Over the next couple of  months, we’ll be discussing how B2B businesses can use social media effectively as part of their marketing mix. The first blog in our Social Media Marketing for B2B Business series begins by asking the question – is it all actually worth it?

How Can B2B Businesses Use Social Media

Marketing a B2B business on social media can be hard. Social media is an incredibly crowded space and it’s easy to think that you won’t be noticed unless you’re sharing the latest Harry Bieber or Justin Styles song (whoever they are) or a funny video of cats (because that’s what the internet was built for!). The truth, however, is that with well over 100 million social media accounts in the UK, a valuable B2B audience is out there, you just need a clear strategy and perhaps a rethink of your objectives.

Using social media to build brand awareness

B2B businesses are used to a very direct communication culture of lead acquisition and conversion. When a social media follower doesn’t immediately translate into a warm lead, let alone a conversion, it’s easy to presume that social media isn’t the right platform. However, social media is one of the most effective tools to increase brand awareness, but that can be harder to measure.

When it comes to cost-effective, targeted advertising, there are few better channels than social media, particularly Facebook Advertising. Your message can be placed in front of the right audience, with forensic targeting down to age, gender, location, occupation and even interests, which means minimal wastage. The low cost of social media advertising enables you to continually test copy, images and calls to action, constructing the most impactful message for your audience. As impressions and reach clock up, so too does your brand awareness and recall.

That’s before you even consider ‘dark social’ (unmonitored platforms such as Facebook Messenger or WhatsApp), where hundreds upon thousands of word-of-mouth recommendations take place every day. I’ve recommended countless software solutions to colleagues and friends on these platforms, yet that will never appear on any sales report.

Understand and interact with your audience

The problem is that a lot of businesses see the metrics of followers and likes as their ultimate goal when in reality it is just one part of a bigger picture. If your key objective is followers and fans, then social media is just a vanity exercise, and should instead be driven by valuable interactions with your audience.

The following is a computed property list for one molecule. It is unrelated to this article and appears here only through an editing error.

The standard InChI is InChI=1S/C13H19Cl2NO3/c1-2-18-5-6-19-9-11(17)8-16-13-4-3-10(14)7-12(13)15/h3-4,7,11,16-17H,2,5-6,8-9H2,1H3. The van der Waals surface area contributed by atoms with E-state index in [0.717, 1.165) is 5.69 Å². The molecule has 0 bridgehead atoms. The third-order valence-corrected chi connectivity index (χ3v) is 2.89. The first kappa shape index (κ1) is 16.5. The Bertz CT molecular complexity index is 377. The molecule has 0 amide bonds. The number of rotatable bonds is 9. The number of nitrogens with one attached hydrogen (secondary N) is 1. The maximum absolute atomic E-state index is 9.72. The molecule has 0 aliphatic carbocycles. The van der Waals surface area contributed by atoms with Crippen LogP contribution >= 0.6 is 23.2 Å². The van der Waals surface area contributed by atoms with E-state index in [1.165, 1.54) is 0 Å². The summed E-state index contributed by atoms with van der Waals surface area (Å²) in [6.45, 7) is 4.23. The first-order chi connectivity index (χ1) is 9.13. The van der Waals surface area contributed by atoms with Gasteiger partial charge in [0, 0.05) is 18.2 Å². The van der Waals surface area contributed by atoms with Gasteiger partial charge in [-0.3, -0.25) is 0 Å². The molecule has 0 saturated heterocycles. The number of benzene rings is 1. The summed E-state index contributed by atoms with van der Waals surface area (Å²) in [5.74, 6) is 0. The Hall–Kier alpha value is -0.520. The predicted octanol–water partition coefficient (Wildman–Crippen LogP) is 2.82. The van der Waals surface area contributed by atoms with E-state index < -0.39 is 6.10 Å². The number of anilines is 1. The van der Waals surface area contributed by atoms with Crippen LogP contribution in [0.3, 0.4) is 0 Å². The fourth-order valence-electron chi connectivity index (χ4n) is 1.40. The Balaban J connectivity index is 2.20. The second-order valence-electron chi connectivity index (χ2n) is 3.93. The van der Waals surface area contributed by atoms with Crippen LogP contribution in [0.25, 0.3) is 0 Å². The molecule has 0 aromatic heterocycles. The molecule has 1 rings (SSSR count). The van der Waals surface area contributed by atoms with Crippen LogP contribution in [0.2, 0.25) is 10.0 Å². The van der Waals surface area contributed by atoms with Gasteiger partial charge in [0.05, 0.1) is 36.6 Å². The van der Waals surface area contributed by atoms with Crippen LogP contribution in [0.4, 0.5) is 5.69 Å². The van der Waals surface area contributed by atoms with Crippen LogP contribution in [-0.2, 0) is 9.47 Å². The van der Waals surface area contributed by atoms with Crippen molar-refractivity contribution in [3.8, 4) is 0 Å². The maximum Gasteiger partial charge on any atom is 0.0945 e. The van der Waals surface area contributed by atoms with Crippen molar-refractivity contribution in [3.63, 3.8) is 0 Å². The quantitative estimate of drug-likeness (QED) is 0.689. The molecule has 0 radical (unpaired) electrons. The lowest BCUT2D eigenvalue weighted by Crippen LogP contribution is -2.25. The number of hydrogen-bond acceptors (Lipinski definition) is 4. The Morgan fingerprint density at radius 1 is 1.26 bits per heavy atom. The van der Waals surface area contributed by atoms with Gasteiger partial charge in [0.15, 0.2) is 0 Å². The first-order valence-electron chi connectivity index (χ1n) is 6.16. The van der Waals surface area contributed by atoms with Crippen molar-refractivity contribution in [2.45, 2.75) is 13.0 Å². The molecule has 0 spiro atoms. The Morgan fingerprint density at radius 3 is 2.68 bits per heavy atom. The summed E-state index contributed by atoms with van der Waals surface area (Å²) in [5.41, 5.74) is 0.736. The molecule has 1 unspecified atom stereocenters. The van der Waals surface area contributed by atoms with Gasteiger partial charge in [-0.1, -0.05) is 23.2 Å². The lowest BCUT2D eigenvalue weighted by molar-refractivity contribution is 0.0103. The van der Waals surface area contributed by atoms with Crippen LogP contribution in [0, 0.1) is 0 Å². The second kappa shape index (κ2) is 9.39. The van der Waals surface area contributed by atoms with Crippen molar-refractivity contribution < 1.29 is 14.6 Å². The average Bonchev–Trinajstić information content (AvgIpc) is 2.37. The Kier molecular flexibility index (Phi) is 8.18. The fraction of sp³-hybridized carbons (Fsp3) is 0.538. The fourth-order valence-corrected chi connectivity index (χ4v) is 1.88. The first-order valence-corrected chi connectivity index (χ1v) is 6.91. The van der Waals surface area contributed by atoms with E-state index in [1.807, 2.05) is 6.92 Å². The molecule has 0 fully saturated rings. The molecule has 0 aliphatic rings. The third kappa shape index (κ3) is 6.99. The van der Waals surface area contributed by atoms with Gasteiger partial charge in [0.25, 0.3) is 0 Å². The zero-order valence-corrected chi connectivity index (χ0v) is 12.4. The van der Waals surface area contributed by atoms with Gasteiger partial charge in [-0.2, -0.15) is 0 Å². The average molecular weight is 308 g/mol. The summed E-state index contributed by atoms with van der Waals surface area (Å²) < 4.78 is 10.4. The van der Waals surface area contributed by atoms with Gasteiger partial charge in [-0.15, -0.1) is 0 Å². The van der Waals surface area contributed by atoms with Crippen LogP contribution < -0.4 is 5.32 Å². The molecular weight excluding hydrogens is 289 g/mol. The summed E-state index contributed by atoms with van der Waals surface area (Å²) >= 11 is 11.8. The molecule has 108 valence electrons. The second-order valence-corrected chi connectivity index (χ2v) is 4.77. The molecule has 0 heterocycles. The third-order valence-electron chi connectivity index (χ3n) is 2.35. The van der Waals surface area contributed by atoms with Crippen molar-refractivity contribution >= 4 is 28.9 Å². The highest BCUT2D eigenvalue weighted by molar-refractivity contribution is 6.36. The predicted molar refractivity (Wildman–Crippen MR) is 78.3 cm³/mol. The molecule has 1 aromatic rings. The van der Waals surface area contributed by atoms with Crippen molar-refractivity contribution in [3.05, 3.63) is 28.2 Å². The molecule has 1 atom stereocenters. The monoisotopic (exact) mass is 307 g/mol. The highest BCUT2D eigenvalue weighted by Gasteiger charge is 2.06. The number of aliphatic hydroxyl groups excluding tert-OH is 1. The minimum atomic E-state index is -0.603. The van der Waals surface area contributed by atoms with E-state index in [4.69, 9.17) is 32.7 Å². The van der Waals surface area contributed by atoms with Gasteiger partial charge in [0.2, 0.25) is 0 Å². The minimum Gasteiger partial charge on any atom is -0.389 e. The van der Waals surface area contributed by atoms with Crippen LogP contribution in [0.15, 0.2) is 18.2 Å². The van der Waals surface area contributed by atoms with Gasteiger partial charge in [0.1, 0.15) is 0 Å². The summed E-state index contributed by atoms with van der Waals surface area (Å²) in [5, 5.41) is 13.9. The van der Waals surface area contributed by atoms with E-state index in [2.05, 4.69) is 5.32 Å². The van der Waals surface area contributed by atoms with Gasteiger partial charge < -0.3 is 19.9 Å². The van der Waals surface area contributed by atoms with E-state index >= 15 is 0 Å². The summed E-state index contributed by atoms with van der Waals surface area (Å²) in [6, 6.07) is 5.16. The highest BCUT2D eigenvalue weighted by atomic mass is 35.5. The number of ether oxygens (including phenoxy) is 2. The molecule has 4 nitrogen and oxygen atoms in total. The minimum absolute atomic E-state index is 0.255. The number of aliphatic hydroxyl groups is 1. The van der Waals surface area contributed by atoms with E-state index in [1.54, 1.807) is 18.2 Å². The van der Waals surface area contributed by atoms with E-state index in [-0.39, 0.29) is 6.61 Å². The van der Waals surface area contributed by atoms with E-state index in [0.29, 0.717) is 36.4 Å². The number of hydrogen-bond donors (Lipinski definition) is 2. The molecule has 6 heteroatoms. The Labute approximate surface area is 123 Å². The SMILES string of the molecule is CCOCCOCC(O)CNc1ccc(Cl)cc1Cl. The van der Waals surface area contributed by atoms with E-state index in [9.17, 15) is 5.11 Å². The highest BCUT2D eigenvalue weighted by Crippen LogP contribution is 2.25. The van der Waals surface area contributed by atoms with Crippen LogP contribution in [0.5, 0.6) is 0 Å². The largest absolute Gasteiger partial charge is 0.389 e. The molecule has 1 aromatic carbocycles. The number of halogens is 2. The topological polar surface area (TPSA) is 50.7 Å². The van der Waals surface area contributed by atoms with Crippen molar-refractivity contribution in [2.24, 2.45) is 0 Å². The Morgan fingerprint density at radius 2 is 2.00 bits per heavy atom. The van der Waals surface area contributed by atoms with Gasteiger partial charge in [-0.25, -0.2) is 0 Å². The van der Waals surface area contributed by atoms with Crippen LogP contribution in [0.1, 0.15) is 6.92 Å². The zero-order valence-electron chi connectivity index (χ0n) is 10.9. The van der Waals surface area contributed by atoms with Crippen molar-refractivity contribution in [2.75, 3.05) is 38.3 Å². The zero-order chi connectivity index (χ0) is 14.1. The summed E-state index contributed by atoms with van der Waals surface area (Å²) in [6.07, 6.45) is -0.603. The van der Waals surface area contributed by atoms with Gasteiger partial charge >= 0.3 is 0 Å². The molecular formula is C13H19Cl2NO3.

It’s important to instead try and understand how your audience interacts with social media and, more importantly, how you can add value to that relationship. ‘Social media’ is such a catch-all definition that we often lose sight of the key term – ‘social’. Effective social media is about humanising brands and opening up channels of conversation – social activity that builds brand affect and loyalty.

One of the best ways to do this is to ask your audience questions. B2B businesses are built upon products that solve problems and offer solutions, so engage your audience by asking them about the problems they face and their motivations. LinkedIn is a particularly influential platform for this type of communication, where the volume of your audience is not as important as the depth and quality of the relationship – which mirrors the approach of any traditional B2B marketing activity.

Social media shouldn’t purely be viewed through the lens of lead volume. You also need to think about less tangible goals, like your customer relationships and service, referrals, thought leadership and brand awareness.  Though harder to track, it all feeds back into your digital strategy, which ultimately leads not only to an increase in the number of leads but an increase in their value as well.

So, if you’ve been discounting social media as part of your B2B marketing mix, make sure you follow our blog where next time we’ll be taking an in-depth look at the power of Facebook Advertising for B2B businesses and how you can demonstrate a real ROI from your social media advertising.